Matt started making constellations of glow-in-the-dark starts on Bee’s wall. He bought these a few weeks ago when he had an appointment in Leicestershire near the National Space Centre. Apparently he had to go in and buy something so that he could get some change for the car park?! So, tonight they put up Orion and Lepus. Bee insisted on having Orion on his wall next to his lamp, but this should fit quite well with the other stars stretching across the ceiling.

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What is this pink doing amongst so many Navy Blue Coats?!!!

Cosy Sunday

Church this morning, and then, as the rain looked here to stay for the afternoon, we lit a fire and spent a cosy afternoon in. We watched some more of ‘March of the Penguins’, read about knights and castles, I re-read some of Mister God this is Anna (which apart from being such a good book is also being very interesting from a home-schooling point of view) and Matt and the boys built some more of the house. JJ fell asleep with Matt on the sofa just before tea, but Matt woke up in time for tea and to put JJ to bed.

Radio 4 Today programme on Home Education

They did a piece on HE, you can listen to it if you like. I found the link on the Today webpages.

Below is the (not very short) piece I sent them to say what I thought about the article….

On the piece on Today about Home Education…

First of all I want to say well done on a radio programme that is usually excellent, entertaining and informative. I enjoy listening to Today and often rely on it for my intake of news and current afairs.

However I’d like to put across the following thoughts on your piece on home education:

The interviewer stated the numbers of children in HE, without even mentioning that the estimates for numbers of children in HE are wildly differing as such numbers are inherently difficult to assess.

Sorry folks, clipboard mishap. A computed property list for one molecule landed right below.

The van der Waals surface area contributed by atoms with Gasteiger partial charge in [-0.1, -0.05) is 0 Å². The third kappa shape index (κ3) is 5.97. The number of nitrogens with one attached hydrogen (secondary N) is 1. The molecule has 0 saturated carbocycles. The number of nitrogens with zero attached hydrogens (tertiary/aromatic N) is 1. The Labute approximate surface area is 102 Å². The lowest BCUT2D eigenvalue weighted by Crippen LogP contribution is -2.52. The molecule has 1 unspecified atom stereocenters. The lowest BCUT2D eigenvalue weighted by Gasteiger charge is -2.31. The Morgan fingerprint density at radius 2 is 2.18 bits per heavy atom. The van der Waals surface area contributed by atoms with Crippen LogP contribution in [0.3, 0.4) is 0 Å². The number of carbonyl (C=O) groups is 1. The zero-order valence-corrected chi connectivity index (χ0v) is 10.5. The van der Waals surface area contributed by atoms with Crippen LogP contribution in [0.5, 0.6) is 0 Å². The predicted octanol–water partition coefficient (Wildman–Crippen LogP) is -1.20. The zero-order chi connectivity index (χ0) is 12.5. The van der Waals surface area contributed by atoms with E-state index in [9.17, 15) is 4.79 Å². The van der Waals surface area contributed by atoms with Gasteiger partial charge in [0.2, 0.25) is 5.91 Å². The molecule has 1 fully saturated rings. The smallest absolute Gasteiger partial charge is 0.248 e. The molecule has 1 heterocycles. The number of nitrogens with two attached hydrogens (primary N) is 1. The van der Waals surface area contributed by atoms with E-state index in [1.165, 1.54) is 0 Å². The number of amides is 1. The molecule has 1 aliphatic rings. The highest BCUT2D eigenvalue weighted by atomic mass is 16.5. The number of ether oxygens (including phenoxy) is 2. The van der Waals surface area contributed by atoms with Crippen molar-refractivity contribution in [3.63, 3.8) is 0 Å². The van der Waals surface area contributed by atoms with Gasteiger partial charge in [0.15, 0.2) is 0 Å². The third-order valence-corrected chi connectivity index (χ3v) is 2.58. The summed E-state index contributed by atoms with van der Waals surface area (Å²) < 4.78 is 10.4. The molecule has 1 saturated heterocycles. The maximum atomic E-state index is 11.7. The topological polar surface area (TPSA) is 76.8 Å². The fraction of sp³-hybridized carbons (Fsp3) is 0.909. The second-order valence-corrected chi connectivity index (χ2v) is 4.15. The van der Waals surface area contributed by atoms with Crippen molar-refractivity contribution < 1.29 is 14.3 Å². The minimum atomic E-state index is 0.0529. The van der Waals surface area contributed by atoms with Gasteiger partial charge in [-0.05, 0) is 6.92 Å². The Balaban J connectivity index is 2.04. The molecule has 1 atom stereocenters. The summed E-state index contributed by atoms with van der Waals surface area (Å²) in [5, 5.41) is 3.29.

The interview showed some children clearly interested in the history that they were learning, isn’t this a good thing? A child who is allowed to go off and research a subject they are interested in and follow it up in the way that they want, isn’t that good? It seems that the family were a good example of HE, so why was this not followed up in the interview when the interviewee was ranting about how terrible most parents were that were doing HE and how most of them just wanted to get their kids out of school because they had had problems with truanting?

Lots of time in museums and libraries. Sounds like something most schools would be jealous that they can’t provide.

Your interviewee goes to mainly working class estates, is this representative of home education in general? From the various HE groups that we attend I would say there is a very wide cross-section of people who choose to home educate.

The reasons stated by your interviewee about why people decide to home educate were narrow and all either negative about schools or due to problems with the children. There are many other reasons for home education, for example to be able to do with your children lots of things that they enjoy and that they will learn from, or create a close knit family, or so that the children can be involved with other children who are of different ages and backgrounds, or to ensure children can spend enough time simply running around outside.

I wish I had noted the amount of times I have heard an education minister being pulled apart on your programme for the state of our schools. One of the latest ones seems to be that schools should provide each student with an individual learning plan and that teachers should do that for the students in their lessons. We already do that at home. Our teacher to student ratio is so low that every student can have loads of attention from the teacher during the course of a whole day.